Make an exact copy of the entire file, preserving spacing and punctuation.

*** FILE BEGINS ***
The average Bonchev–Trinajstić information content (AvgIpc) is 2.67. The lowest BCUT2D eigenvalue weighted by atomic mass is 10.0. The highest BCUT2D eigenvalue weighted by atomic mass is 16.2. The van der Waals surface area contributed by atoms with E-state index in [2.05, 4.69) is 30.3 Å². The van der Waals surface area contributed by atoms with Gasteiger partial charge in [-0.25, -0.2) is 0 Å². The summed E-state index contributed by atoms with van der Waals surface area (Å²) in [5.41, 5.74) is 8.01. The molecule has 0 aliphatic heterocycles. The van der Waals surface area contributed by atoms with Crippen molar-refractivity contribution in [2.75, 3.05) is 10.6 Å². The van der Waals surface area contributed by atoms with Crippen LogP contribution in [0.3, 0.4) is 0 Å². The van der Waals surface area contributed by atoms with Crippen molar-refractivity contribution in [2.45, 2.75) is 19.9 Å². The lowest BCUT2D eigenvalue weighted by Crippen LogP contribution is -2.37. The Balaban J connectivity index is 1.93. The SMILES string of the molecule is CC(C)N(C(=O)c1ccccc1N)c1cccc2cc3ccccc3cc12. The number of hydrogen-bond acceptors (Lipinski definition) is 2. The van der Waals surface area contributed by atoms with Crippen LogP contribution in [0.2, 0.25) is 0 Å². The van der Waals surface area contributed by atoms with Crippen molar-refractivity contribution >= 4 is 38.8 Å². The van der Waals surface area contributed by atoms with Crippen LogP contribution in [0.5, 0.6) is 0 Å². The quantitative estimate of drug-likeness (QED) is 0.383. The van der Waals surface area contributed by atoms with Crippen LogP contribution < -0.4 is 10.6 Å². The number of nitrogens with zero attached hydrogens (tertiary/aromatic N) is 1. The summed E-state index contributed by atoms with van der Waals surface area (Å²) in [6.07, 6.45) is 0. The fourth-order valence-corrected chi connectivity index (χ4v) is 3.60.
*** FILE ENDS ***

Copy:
The average Bonchev–Trinajstić information content (AvgIpc) is 2.67. The lowest BCUT2D eigenvalue weighted by atomic mass is 10.0. The highest BCUT2D eigenvalue weighted by atomic mass is 16.2. The van der Waals surface area contributed by atoms with E-state index in [2.05, 4.69) is 30.3 Å². The van der Waals surface area contributed by atoms with Gasteiger partial charge in [-0.25, -0.2) is 0 Å². The summed E-state index contributed by atoms with van der Waals surface area (Å²) in [5.41, 5.74) is 8.01. The molecule has 0 aliphatic heterocycles. The van der Waals surface area contributed by atoms with Crippen molar-refractivity contribution in [2.75, 3.05) is 10.6 Å². The van der Waals surface area contributed by atoms with Crippen LogP contribution in [0.3, 0.4) is 0 Å². The van der Waals surface area contributed by atoms with Crippen molar-refractivity contribution in [2.45, 2.75) is 19.9 Å². The lowest BCUT2D eigenvalue weighted by Crippen LogP contribution is -2.37. The Balaban J connectivity index is 1.93. The SMILES string of the molecule is CC(C)N(C(=O)c1ccccc1N)c1cccc2cc3ccccc3cc12. The number of hydrogen-bond acceptors (Lipinski definition) is 2. The van der Waals surface area contributed by atoms with Crippen LogP contribution in [0.2, 0.25) is 0 Å². The van der Waals surface area contributed by atoms with Crippen molar-refractivity contribution >= 4 is 38.8 Å². The van der Waals surface area contributed by atoms with Crippen LogP contribution in [0.5, 0.6) is 0 Å². The quantitative estimate of drug-likeness (QED) is 0.383. The van der Waals surface area contributed by atoms with Crippen LogP contribution < -0.4 is 10.6 Å². The number of nitrogens with zero attached hydrogens (tertiary/aromatic N) is 1. The summed E-state index contributed by atoms with van der Waals surface area (Å²) in [6.07, 6.45) is 0. The fourth-order valence-corrected chi connectivity index (χ4v) is 3.60.